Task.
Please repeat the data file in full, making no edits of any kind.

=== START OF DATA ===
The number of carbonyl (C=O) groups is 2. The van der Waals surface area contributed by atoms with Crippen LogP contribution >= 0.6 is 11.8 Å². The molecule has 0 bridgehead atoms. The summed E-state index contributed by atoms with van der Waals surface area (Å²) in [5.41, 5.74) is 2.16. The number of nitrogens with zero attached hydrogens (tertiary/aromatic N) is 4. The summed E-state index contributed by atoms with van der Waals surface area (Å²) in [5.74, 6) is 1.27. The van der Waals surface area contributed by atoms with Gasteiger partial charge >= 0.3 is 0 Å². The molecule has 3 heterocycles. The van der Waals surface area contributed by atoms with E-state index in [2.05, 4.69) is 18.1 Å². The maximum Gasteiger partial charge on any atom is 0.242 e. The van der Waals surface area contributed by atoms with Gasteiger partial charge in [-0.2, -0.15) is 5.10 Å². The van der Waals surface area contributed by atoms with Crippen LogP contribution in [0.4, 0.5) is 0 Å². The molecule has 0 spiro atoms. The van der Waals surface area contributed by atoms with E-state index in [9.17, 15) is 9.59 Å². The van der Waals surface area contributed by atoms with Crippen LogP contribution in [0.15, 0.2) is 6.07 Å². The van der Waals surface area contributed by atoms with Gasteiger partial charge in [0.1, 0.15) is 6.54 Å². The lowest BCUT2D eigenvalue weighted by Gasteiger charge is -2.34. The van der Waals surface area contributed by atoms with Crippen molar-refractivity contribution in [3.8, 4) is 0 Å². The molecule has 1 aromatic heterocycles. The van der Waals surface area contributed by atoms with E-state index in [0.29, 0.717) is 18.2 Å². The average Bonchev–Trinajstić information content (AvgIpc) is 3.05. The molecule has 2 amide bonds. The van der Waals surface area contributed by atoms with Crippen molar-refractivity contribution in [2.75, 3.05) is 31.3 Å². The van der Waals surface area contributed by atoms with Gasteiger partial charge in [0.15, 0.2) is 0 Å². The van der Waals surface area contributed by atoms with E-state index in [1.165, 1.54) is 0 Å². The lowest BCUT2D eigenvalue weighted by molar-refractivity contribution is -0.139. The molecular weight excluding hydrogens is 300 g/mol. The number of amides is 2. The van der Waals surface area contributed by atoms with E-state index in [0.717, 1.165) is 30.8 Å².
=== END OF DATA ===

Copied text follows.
The number of carbonyl (C=O) groups is 2. The van der Waals surface area contributed by atoms with Crippen LogP contribution >= 0.6 is 11.8 Å². The molecule has 0 bridgehead atoms. The summed E-state index contributed by atoms with van der Waals surface area (Å²) in [5.41, 5.74) is 2.16. The number of nitrogens with zero attached hydrogens (tertiary/aromatic N) is 4. The summed E-state index contributed by atoms with van der Waals surface area (Å²) in [5.74, 6) is 1.27. The van der Waals surface area contributed by atoms with Gasteiger partial charge >= 0.3 is 0 Å². The molecule has 3 heterocycles. The van der Waals surface area contributed by atoms with E-state index in [2.05, 4.69) is 18.1 Å². The maximum Gasteiger partial charge on any atom is 0.242 e. The van der Waals surface area contributed by atoms with Gasteiger partial charge in [-0.2, -0.15) is 5.10 Å². The van der Waals surface area contributed by atoms with Crippen LogP contribution in [0.4, 0.5) is 0 Å². The molecule has 0 spiro atoms. The van der Waals surface area contributed by atoms with E-state index in [9.17, 15) is 9.59 Å². The van der Waals surface area contributed by atoms with Crippen LogP contribution in [0.15, 0.2) is 6.07 Å². The van der Waals surface area contributed by atoms with Gasteiger partial charge in [0.1, 0.15) is 6.54 Å². The lowest BCUT2D eigenvalue weighted by Gasteiger charge is -2.34. The van der Waals surface area contributed by atoms with Crippen molar-refractivity contribution in [3.8, 4) is 0 Å². The molecule has 1 aromatic heterocycles. The van der Waals surface area contributed by atoms with E-state index in [0.29, 0.717) is 18.2 Å². The average Bonchev–Trinajstić information content (AvgIpc) is 3.05. The molecule has 2 amide bonds. The van der Waals surface area contributed by atoms with Crippen molar-refractivity contribution in [2.75, 3.05) is 31.3 Å². The van der Waals surface area contributed by atoms with Gasteiger partial charge in [0.15, 0.2) is 0 Å². The van der Waals surface area contributed by atoms with E-state index in [1.165, 1.54) is 0 Å². The lowest BCUT2D eigenvalue weighted by molar-refractivity contribution is -0.139. The molecular weight excluding hydrogens is 300 g/mol. The number of amides is 2. The van der Waals surface area contributed by atoms with E-state index in [0.717, 1.165) is 30.8 Å².